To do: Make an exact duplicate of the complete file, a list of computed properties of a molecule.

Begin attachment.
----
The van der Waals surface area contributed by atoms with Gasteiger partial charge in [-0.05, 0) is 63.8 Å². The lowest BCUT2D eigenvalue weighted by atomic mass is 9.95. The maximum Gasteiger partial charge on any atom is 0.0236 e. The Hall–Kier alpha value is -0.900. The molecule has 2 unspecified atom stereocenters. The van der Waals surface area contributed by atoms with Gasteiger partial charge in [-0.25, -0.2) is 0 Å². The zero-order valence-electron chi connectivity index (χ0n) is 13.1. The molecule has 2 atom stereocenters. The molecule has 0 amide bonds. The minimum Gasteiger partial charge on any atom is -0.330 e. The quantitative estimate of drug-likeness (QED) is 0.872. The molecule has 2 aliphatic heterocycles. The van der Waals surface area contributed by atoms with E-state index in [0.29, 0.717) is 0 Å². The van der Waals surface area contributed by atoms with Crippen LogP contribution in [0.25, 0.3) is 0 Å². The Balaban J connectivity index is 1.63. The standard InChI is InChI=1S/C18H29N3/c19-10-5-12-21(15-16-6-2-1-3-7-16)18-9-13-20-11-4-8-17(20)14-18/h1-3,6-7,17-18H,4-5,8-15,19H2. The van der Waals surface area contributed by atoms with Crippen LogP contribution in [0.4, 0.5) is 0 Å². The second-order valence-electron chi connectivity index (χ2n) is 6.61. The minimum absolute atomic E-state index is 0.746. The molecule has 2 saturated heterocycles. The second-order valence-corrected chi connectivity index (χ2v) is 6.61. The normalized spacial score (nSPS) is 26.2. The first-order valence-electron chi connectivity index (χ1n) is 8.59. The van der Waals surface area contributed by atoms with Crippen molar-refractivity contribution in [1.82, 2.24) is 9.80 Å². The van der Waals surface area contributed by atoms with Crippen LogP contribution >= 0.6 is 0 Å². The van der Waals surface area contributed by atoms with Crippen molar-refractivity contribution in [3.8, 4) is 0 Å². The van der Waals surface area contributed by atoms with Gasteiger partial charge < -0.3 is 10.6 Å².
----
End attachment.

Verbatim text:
The van der Waals surface area contributed by atoms with Gasteiger partial charge in [-0.05, 0) is 63.8 Å². The lowest BCUT2D eigenvalue weighted by atomic mass is 9.95. The maximum Gasteiger partial charge on any atom is 0.0236 e. The Hall–Kier alpha value is -0.900. The molecule has 2 unspecified atom stereocenters. The van der Waals surface area contributed by atoms with Gasteiger partial charge in [-0.25, -0.2) is 0 Å². The zero-order valence-electron chi connectivity index (χ0n) is 13.1. The molecule has 2 atom stereocenters. The molecule has 0 amide bonds. The minimum Gasteiger partial charge on any atom is -0.330 e. The quantitative estimate of drug-likeness (QED) is 0.872. The molecule has 2 aliphatic heterocycles. The van der Waals surface area contributed by atoms with E-state index in [0.29, 0.717) is 0 Å². The van der Waals surface area contributed by atoms with Crippen LogP contribution in [0.25, 0.3) is 0 Å². The Balaban J connectivity index is 1.63. The standard InChI is InChI=1S/C18H29N3/c19-10-5-12-21(15-16-6-2-1-3-7-16)18-9-13-20-11-4-8-17(20)14-18/h1-3,6-7,17-18H,4-5,8-15,19H2. The van der Waals surface area contributed by atoms with Crippen LogP contribution in [0.4, 0.5) is 0 Å². The second-order valence-electron chi connectivity index (χ2n) is 6.61. The minimum absolute atomic E-state index is 0.746. The molecule has 2 saturated heterocycles. The second-order valence-corrected chi connectivity index (χ2v) is 6.61. The normalized spacial score (nSPS) is 26.2. The first-order valence-electron chi connectivity index (χ1n) is 8.59. The van der Waals surface area contributed by atoms with Crippen molar-refractivity contribution in [1.82, 2.24) is 9.80 Å². The van der Waals surface area contributed by atoms with Crippen LogP contribution >= 0.6 is 0 Å². The van der Waals surface area contributed by atoms with Crippen molar-refractivity contribution in [3.8, 4) is 0 Å². The van der Waals surface area contributed by atoms with Gasteiger partial charge < -0.3 is 10.6 Å².